About the author: My name is Clyde and I am a nine-year-old, 13-hand sorrel john pack mule. I’m very curious and like people. I enjoy being the class clown. I look for interesting toys to pick up and throw around, invent new games, tease horses and chase dogs and cats. My “partner in crime,” Bonnie, is an eight-year-old bay molly pack mule. Bonnie is very shy and prefers to stay away from people until she really knows them, but loves to carry a load and work. She is 100 percent business. 

Jail Break on Mumford Creek

by Bonnie, the Shy Molly
(Translated by Lila Wheatley, Etna, Wyoming, lilaw@ida.net)

It was my third season at the elk camp at Mumford Creek, so I knew my way around. The trip from the trailhead to camp is about nine miles with one long steep pass to go up, over, and down to the Willow Creek drainage. Our old neighbors, Jones, Elsie and Diamond, and their humans, Chris and Jen, came with us on the first weekend. Chris, Jones and Elsie joined us for the second weekend.

Jones is a younger mustang who was previously in my herd and my old boyfriend. Elsie, Chris’s horse, is a very mellow 15-year-old mare and is now dating Jones.

Chris got his cow elk on Friday evening after the ride into camp. Jones and Junior, from our herd, packed the cow elk back to camp during a sleet storm on Saturday morning.

On Saturday afternoon, most of the horses were high lined or hobbled and napping or grazing in the afternoon sunshine, drying out after the wet morning. Vic and Lila told Chris the number one rule of hobbling: never hobble pasture mates at the same time. Though Chris had just trained Elsie to be hobbled the previous weekend, he assured us that since she was new to hobbling she wouldn’t go very far, even if Jones was hobbled, too.

The humans were preparing for a few more weekends of camp, so they were cutting firewood with the noisy chainsaw. They fell two dead trees about 100 yards on the west side of the cook tent. We were all resting in a horse highline area about 75 yards across the creek and on the east side of the cook tent. When those trees hit the ground, the shaking ground and the loud noise was quite startling. By the time the firewood project was complete it was snowing steadily with a fresh inch of snow on the ground at about 6 p.m. When Chris and Lila went to feed the animals they found that three of us were missing.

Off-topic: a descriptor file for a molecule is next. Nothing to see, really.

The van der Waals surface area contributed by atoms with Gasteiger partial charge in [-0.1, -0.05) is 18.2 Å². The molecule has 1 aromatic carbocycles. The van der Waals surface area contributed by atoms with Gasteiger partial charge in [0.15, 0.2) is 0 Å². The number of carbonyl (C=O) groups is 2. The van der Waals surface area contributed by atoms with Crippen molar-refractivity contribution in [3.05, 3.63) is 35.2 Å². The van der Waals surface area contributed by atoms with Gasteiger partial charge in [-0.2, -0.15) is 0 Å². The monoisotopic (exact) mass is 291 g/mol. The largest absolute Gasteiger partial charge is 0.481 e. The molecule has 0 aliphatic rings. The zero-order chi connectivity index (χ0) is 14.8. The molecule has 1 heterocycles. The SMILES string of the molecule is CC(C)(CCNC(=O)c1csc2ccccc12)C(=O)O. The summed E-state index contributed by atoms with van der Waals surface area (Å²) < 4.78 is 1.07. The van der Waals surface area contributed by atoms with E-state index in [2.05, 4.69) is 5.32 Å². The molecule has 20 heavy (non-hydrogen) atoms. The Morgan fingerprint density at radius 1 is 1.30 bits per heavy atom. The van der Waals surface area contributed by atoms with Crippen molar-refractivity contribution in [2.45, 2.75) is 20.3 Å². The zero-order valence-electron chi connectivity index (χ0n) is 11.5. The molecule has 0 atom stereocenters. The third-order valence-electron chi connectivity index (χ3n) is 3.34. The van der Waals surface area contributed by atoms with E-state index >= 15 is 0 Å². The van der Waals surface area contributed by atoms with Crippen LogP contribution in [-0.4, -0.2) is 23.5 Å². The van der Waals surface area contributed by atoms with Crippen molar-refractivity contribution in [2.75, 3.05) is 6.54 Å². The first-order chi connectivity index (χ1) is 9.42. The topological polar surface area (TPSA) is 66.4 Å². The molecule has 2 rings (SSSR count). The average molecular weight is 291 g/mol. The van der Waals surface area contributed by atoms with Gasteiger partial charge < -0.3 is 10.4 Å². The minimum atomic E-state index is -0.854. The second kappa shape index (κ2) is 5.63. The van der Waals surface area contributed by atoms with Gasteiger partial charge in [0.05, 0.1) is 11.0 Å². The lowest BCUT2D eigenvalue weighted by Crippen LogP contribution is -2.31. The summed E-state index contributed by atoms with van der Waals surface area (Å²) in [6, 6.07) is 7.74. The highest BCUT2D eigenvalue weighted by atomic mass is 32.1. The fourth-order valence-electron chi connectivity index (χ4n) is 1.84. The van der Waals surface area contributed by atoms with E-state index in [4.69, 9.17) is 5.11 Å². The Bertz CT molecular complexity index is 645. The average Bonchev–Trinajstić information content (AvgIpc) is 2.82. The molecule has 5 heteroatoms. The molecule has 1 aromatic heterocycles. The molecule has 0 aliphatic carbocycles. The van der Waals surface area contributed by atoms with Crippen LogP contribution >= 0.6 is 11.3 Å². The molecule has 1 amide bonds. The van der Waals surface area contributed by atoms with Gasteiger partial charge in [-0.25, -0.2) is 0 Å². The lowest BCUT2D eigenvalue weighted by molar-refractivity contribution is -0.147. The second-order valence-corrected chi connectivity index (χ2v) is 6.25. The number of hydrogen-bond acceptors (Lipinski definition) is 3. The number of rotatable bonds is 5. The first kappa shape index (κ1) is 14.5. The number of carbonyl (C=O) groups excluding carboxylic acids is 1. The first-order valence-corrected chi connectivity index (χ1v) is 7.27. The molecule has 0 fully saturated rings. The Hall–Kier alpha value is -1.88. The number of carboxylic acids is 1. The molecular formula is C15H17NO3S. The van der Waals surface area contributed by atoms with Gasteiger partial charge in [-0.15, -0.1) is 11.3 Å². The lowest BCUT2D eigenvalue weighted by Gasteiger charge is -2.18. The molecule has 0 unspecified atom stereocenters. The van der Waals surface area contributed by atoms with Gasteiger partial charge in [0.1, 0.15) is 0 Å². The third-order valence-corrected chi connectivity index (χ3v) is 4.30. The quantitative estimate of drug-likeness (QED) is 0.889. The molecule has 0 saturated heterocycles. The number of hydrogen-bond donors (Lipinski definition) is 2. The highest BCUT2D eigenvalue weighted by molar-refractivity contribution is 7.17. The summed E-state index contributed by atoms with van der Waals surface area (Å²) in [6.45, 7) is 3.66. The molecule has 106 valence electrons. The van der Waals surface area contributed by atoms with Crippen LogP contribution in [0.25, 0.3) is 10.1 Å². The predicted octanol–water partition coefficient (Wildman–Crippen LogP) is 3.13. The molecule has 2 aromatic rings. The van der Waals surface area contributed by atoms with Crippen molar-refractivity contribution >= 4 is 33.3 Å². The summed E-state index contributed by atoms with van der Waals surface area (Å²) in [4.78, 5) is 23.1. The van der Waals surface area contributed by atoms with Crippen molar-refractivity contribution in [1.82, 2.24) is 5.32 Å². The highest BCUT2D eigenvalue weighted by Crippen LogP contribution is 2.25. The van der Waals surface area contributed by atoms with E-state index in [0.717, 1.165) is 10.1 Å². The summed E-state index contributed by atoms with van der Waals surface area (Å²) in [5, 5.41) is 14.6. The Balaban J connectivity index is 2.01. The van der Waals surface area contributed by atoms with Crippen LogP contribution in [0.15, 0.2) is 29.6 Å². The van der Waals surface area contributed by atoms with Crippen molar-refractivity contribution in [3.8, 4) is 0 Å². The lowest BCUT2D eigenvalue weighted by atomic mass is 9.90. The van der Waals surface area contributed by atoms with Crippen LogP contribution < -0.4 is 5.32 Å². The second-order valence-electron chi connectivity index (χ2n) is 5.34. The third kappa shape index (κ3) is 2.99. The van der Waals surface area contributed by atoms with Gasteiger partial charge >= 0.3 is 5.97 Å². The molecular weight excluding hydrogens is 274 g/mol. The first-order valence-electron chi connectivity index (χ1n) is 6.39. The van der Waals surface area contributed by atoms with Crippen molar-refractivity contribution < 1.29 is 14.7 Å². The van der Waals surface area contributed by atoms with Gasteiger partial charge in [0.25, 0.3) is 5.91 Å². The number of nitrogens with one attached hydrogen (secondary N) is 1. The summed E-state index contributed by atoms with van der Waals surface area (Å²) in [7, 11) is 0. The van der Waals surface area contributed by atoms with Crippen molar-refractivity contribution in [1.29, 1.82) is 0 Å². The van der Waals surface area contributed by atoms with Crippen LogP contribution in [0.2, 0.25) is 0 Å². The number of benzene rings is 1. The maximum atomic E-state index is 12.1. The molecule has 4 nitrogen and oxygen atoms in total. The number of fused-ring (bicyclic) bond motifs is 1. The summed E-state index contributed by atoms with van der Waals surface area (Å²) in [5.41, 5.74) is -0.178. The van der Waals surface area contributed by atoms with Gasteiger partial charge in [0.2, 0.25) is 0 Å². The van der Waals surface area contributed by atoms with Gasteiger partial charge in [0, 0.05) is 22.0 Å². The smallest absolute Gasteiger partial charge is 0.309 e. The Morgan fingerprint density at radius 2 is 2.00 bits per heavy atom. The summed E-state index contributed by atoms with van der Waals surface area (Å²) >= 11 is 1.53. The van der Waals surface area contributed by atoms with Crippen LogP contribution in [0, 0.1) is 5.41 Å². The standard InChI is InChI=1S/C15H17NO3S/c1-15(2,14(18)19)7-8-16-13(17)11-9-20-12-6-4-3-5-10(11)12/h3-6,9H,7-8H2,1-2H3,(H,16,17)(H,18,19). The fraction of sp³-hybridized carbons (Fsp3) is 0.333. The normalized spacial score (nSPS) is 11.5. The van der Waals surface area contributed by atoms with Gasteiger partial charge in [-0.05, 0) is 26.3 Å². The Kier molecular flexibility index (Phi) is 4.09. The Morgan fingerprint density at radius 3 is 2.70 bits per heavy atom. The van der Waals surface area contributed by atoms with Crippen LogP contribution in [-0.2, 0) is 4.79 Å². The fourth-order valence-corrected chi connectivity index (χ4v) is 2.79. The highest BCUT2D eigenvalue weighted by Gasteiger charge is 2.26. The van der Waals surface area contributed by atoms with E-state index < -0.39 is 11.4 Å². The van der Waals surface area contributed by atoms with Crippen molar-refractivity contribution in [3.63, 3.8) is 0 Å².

Jones, Elsie and I were all hobbled, so when we heard all that commotion with the chainsaws and falling trees, we high-tailed it toward the trailhead. We didn’t get very far, because Elsie wasn’t as fast or agile in her hobbles as us younger equines, and Jones didn’t want to leave his new girlfriend behind.

It was dark, cold and windy and the snow was getting heavy. We jumped the creek and headed down the trail. It’s not difficult to run in hobbles; it’s similar to a gallop. Jones and I had to continually wait for Elsie to catch up since she was older and was getting very tired and hobble sore. We hesitated at the creek crossing near the camp down the trail about a mile, but didn’t visit the horses since we had to go past the big wall tent to get to the horse corral. We weren’t in the visiting mood.

By this time it was snowing pretty hard and covering our tracks in the trail, but we kept going. We spent the night at the intersection of Mumford and Willow Creek. The grass is plentiful there and the ground near the creek has some thermal springs nearby, so it was a little warmer.


We didn’t know it then but our humans had searched in the snow that night for two hours before giving up and heading back to camp.